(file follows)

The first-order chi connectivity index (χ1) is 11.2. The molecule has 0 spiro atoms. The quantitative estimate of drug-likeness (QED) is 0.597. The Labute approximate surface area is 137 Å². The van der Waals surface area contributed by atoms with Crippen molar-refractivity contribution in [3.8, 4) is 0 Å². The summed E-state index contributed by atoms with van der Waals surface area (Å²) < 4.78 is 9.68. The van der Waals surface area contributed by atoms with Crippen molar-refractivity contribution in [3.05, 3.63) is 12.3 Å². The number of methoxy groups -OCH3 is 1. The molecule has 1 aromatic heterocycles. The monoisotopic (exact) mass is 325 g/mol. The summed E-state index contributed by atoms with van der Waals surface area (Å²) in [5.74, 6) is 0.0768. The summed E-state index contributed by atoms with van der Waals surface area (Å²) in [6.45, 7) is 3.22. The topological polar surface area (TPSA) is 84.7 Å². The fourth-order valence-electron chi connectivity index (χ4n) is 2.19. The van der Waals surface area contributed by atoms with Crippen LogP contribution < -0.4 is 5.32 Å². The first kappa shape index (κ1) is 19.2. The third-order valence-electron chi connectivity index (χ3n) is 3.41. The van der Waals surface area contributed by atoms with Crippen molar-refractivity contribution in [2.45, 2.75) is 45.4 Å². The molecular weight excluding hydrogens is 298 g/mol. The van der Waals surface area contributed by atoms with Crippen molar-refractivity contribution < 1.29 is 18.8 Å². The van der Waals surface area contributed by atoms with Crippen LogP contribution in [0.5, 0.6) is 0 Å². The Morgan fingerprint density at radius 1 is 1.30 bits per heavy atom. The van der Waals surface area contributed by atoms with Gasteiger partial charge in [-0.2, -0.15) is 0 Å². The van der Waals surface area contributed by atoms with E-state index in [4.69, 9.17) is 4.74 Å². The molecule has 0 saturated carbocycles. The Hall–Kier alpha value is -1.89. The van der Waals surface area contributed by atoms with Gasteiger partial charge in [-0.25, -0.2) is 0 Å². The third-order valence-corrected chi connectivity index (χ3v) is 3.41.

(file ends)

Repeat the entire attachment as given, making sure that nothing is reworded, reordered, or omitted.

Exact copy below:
The first-order chi connectivity index (χ1) is 11.2. The molecule has 0 spiro atoms. The quantitative estimate of drug-likeness (QED) is 0.597. The Labute approximate surface area is 137 Å². The van der Waals surface area contributed by atoms with Crippen molar-refractivity contribution in [3.8, 4) is 0 Å². The summed E-state index contributed by atoms with van der Waals surface area (Å²) < 4.78 is 9.68. The van der Waals surface area contributed by atoms with Crippen molar-refractivity contribution in [3.05, 3.63) is 12.3 Å². The number of methoxy groups -OCH3 is 1. The molecule has 1 aromatic heterocycles. The monoisotopic (exact) mass is 325 g/mol. The summed E-state index contributed by atoms with van der Waals surface area (Å²) in [5.74, 6) is 0.0768. The summed E-state index contributed by atoms with van der Waals surface area (Å²) in [6.45, 7) is 3.22. The topological polar surface area (TPSA) is 84.7 Å². The fourth-order valence-electron chi connectivity index (χ4n) is 2.19. The van der Waals surface area contributed by atoms with Crippen LogP contribution < -0.4 is 5.32 Å². The first kappa shape index (κ1) is 19.2. The third-order valence-electron chi connectivity index (χ3n) is 3.41. The van der Waals surface area contributed by atoms with Crippen molar-refractivity contribution in [2.45, 2.75) is 45.4 Å². The molecular weight excluding hydrogens is 298 g/mol. The van der Waals surface area contributed by atoms with Crippen molar-refractivity contribution < 1.29 is 18.8 Å². The van der Waals surface area contributed by atoms with Crippen LogP contribution in [0.5, 0.6) is 0 Å². The Morgan fingerprint density at radius 1 is 1.30 bits per heavy atom. The van der Waals surface area contributed by atoms with Gasteiger partial charge in [-0.2, -0.15) is 0 Å². The van der Waals surface area contributed by atoms with E-state index in [4.69, 9.17) is 4.74 Å². The molecule has 0 saturated carbocycles. The Hall–Kier alpha value is -1.89. The van der Waals surface area contributed by atoms with Gasteiger partial charge in [-0.25, -0.2) is 0 Å². The third-order valence-corrected chi connectivity index (χ3v) is 3.41.